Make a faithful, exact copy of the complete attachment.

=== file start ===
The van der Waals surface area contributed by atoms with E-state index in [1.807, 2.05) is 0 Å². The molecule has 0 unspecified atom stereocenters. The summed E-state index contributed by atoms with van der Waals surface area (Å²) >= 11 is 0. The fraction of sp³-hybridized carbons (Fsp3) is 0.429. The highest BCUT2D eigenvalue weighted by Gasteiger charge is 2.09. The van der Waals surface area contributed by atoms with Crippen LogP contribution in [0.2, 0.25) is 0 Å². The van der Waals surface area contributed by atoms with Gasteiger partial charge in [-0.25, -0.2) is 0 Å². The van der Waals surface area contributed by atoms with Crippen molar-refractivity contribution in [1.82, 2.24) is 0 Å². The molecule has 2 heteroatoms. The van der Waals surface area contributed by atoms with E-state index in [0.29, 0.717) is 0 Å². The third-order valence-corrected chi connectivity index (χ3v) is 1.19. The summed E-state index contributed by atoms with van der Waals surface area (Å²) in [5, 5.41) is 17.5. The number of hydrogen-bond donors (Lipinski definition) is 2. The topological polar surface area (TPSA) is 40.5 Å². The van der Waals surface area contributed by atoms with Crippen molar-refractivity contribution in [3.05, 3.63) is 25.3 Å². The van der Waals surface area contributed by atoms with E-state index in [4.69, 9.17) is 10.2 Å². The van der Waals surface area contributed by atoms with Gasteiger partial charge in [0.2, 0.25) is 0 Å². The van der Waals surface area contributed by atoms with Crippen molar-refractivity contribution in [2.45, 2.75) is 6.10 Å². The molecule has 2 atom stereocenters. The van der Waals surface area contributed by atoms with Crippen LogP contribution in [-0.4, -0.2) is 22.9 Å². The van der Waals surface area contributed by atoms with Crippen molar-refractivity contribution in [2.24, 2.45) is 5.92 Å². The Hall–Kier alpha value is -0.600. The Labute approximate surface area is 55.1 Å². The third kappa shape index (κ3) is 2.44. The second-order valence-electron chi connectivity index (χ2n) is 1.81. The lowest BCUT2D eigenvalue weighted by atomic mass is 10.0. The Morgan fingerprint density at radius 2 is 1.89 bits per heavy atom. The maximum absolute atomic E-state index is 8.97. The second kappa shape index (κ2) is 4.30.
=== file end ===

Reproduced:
The van der Waals surface area contributed by atoms with E-state index in [1.807, 2.05) is 0 Å². The molecule has 0 unspecified atom stereocenters. The summed E-state index contributed by atoms with van der Waals surface area (Å²) >= 11 is 0. The fraction of sp³-hybridized carbons (Fsp3) is 0.429. The highest BCUT2D eigenvalue weighted by Gasteiger charge is 2.09. The van der Waals surface area contributed by atoms with Crippen LogP contribution in [0.2, 0.25) is 0 Å². The van der Waals surface area contributed by atoms with Gasteiger partial charge in [-0.25, -0.2) is 0 Å². The van der Waals surface area contributed by atoms with Crippen molar-refractivity contribution in [1.82, 2.24) is 0 Å². The molecule has 2 heteroatoms. The van der Waals surface area contributed by atoms with E-state index in [0.29, 0.717) is 0 Å². The third-order valence-corrected chi connectivity index (χ3v) is 1.19. The summed E-state index contributed by atoms with van der Waals surface area (Å²) in [5, 5.41) is 17.5. The number of hydrogen-bond donors (Lipinski definition) is 2. The topological polar surface area (TPSA) is 40.5 Å². The van der Waals surface area contributed by atoms with Crippen molar-refractivity contribution in [3.05, 3.63) is 25.3 Å². The van der Waals surface area contributed by atoms with E-state index in [4.69, 9.17) is 10.2 Å². The van der Waals surface area contributed by atoms with Gasteiger partial charge in [0.2, 0.25) is 0 Å². The van der Waals surface area contributed by atoms with Crippen molar-refractivity contribution in [2.45, 2.75) is 6.10 Å². The molecule has 2 atom stereocenters. The van der Waals surface area contributed by atoms with Crippen LogP contribution in [-0.4, -0.2) is 22.9 Å². The van der Waals surface area contributed by atoms with Crippen molar-refractivity contribution in [2.24, 2.45) is 5.92 Å². The Hall–Kier alpha value is -0.600. The Labute approximate surface area is 55.1 Å². The third kappa shape index (κ3) is 2.44. The second-order valence-electron chi connectivity index (χ2n) is 1.81. The lowest BCUT2D eigenvalue weighted by atomic mass is 10.0. The Morgan fingerprint density at radius 2 is 1.89 bits per heavy atom. The maximum absolute atomic E-state index is 8.97. The second kappa shape index (κ2) is 4.30.